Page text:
THE QUEST FOR AUTHENTICITY: In Brands, In Ourselves

January 7, 2015 | Comments (0) | | Category: Commercial Marketing with Video

THE QUEST FOR AUTHENTICITY:  In Brands, In Ourselves

Last Sunday, I read an article in the New York Times about Authenticity in Brands:  how consumers crave it and why they will pay more to get it.  It got me thinking about the WHY behind that phenomenon.  Sure, there is pride that comes with buying the dog collar that was made in an old New England rope factory vs. a dog collar that came off a container from China, made from the cheapest goods possible.  But what is Authenticity, whether real or perceived, all about?  And what is it really adding to our lives?

“Authenticity is a fuzzy concept,” says Julie Napoli of Curtin University.  But Napoli and her colleagues agree that it boils down to three 3 factors:  heritage, sincerity, and commitment to quality The same factors that we as human beings crave for our own personas, no?  “If you look at [qualities like] honesty, originality and integrity, you would like to have all those things as an individual,” says Francesca Albert, research director at UK agency Firefish.  Research suggests that brands should make a concerted effort to emulate these human traits to become truly authentic, rather than just claiming it.

The origins of the authenticity craze are easy to see:  Scandals from the past several decades range from the Catholic church to the federal government (Watergate).  Since then, it’s been a steady stream of institutions and politicians talking the talk – even advertising it – but not walking the walk.  Ironically, and not surprisingly, Corporate America’s desire for the “authentic” Authenticity label has led to some smoke-and-mirrors tactics:  Take the case detailed in the above-referenced New York Times article (http://www.nytimes.com/2014/12/28/business/quenching-consumers-thirst-for-authentic-brands.html?_r=0) whereby clothing company J. Crew 10 years ago secured the name and logo of Madewell, originally an American workwear company.  Today, much of the Madewell clothing is made overseas, and the Madewell founder’s great-grandson is left scratching his head.

Authenticity:  Being the Original

Despite all the reasons why we as a society are hungrily in search of Authenticity, it appears to be a coveted attribute that is here to stay.  What brand/person/etc. do you know who ISN’T chasing the Authenticity label?

As a small business owner who trades in the art of creative, I tell my own story of Authenticity through longevity.. the “heritage” part of the experts’ assessment.  (No, I don’t come from a long line of promotional filmmakers. That’s just stupid:)  Rather, I tell the story of being a low-paid business writer in 1988 who by default (and thanks to a “Secret” security clearance I acquired during a college internship) found myself producing marketing videos for the federal government.  Making videos, hearing and seeing my prose in 3D, rather than just reading it on paper:  it became like a drug, and I soon found myself evangelizing CORPORATE VIDEOS.  (To be honest and Authentic, video work also paid better than print journalism back then, because nobody was really doing it yet.)

There I was in the late 80s, calling on businesses, non-profits, and government agencies around Washington D.C, with my small TV/VCR in tow, touting business video as The Next Big Thing.  Today, the idea that I had to explain to organizations HOW and WHY they would EVER use a video seems funny.  But somehow, I like to think — and convey to others — that because I was one of the first, I’m one of the best.  (And if you’re doing the math, I was just 10 years old when I started in the biz :))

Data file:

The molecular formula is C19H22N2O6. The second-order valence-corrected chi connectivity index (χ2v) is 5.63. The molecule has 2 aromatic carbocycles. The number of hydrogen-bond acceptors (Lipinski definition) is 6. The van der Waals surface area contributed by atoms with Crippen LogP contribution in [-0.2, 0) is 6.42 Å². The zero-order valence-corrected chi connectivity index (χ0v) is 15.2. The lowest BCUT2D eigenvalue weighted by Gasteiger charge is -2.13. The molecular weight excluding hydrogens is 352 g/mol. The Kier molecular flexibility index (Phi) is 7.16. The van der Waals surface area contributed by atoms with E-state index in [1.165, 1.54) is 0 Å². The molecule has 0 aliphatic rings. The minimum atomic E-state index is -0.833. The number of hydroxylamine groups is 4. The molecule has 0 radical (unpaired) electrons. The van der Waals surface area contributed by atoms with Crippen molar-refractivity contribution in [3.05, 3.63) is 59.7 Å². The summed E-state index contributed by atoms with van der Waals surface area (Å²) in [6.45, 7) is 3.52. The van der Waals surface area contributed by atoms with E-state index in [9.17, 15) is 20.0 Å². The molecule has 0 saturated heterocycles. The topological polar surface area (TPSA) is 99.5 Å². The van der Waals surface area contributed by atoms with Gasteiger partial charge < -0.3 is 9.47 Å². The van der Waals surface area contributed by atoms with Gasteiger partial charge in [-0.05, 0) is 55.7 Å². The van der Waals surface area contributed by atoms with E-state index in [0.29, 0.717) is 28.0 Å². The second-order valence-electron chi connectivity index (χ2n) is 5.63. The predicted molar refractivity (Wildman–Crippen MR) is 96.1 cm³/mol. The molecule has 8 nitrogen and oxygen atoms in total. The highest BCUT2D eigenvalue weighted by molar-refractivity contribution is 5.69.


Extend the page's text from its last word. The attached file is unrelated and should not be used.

Authenticity that comes for our Geographical Roots

Authenticity also stems from the concept of Place.  “Heritage comes through loud and clear when a company puts down roots and stays there,” say Yale professors George Newman and Ravi Dhar in the New York Times article.  Consumers value brands and products that come from the company’s original factory. So.. in the spirit of authenticity and honesty, I transition now to my own Shameless Plug and share a few video stories we’ve recently told in the Spirit of Authenticity.

1.  Winner of the “Grown from the Soil of a Unique Geographic Region” award.  And one of my all-time favorite clients:  Rodney Strong Vineyards “Place Matters”:

http://robinbondmedia.com/video/brand-position-statement-video-for-rodney-strong-vineyards-sonoma-ca/

2.  Winner of the “Putting down Roots and Staying There” award:  St. Joseph’s “History. In the Making” for 140 years of service in Denver:

http://robinbondmedia.com/video/celebration-video-st-joseph-hospital/

3.  Winner of the “Growing Up in the Family Business” award:  Haselden Construction:

http://robinbondmedia.com/video/video-for-haselden-construction/

 

Authenticity:  The Bottom Line 

Forbes Magazine, my go-to publication for “authenticity” in business news, steals a centuries-old quote from the Original Master of Storytelling, Bill Shakespeare:  “This above all: to thine own self be true.”   

What’s your story?  What’s your reason for doing what you do as an organization?  If you’re going to slap the words Artisanal, Traditional, or Authentic on your product/brand/resume, you need a story to back it up.  Call Robin Bond Media and we’ll help you do just that with an Authentic Video:  http://robinbondmedia.com/contact/

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Good story. Well told.
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